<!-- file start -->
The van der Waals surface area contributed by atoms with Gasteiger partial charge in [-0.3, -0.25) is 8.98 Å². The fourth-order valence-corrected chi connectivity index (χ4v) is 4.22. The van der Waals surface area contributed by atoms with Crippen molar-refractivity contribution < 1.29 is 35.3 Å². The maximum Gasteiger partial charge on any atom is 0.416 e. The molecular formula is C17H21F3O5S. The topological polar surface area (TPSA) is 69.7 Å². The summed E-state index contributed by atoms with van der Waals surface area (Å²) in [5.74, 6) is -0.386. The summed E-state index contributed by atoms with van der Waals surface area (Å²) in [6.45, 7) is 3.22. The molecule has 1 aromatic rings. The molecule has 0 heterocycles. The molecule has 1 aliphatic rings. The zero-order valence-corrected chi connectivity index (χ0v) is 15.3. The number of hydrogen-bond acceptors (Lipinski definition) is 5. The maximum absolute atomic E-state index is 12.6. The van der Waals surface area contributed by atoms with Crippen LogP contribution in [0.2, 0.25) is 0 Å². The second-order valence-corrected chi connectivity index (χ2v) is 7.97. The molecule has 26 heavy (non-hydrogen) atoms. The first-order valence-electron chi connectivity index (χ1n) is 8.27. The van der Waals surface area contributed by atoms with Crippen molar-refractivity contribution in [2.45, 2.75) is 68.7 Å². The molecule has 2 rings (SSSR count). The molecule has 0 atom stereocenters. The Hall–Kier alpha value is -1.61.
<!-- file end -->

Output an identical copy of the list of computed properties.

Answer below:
The van der Waals surface area contributed by atoms with Gasteiger partial charge in [-0.3, -0.25) is 8.98 Å². The fourth-order valence-corrected chi connectivity index (χ4v) is 4.22. The van der Waals surface area contributed by atoms with Crippen molar-refractivity contribution < 1.29 is 35.3 Å². The maximum Gasteiger partial charge on any atom is 0.416 e. The molecular formula is C17H21F3O5S. The topological polar surface area (TPSA) is 69.7 Å². The summed E-state index contributed by atoms with van der Waals surface area (Å²) in [5.74, 6) is -0.386. The summed E-state index contributed by atoms with van der Waals surface area (Å²) in [6.45, 7) is 3.22. The molecule has 1 aromatic rings. The molecule has 0 heterocycles. The molecule has 1 aliphatic rings. The zero-order valence-corrected chi connectivity index (χ0v) is 15.3. The number of hydrogen-bond acceptors (Lipinski definition) is 5. The maximum absolute atomic E-state index is 12.6. The van der Waals surface area contributed by atoms with Crippen LogP contribution in [0.2, 0.25) is 0 Å². The second-order valence-corrected chi connectivity index (χ2v) is 7.97. The molecule has 26 heavy (non-hydrogen) atoms. The first-order valence-electron chi connectivity index (χ1n) is 8.27. The van der Waals surface area contributed by atoms with Crippen molar-refractivity contribution in [2.45, 2.75) is 68.7 Å². The molecule has 2 rings (SSSR count). The molecule has 0 atom stereocenters. The Hall–Kier alpha value is -1.61.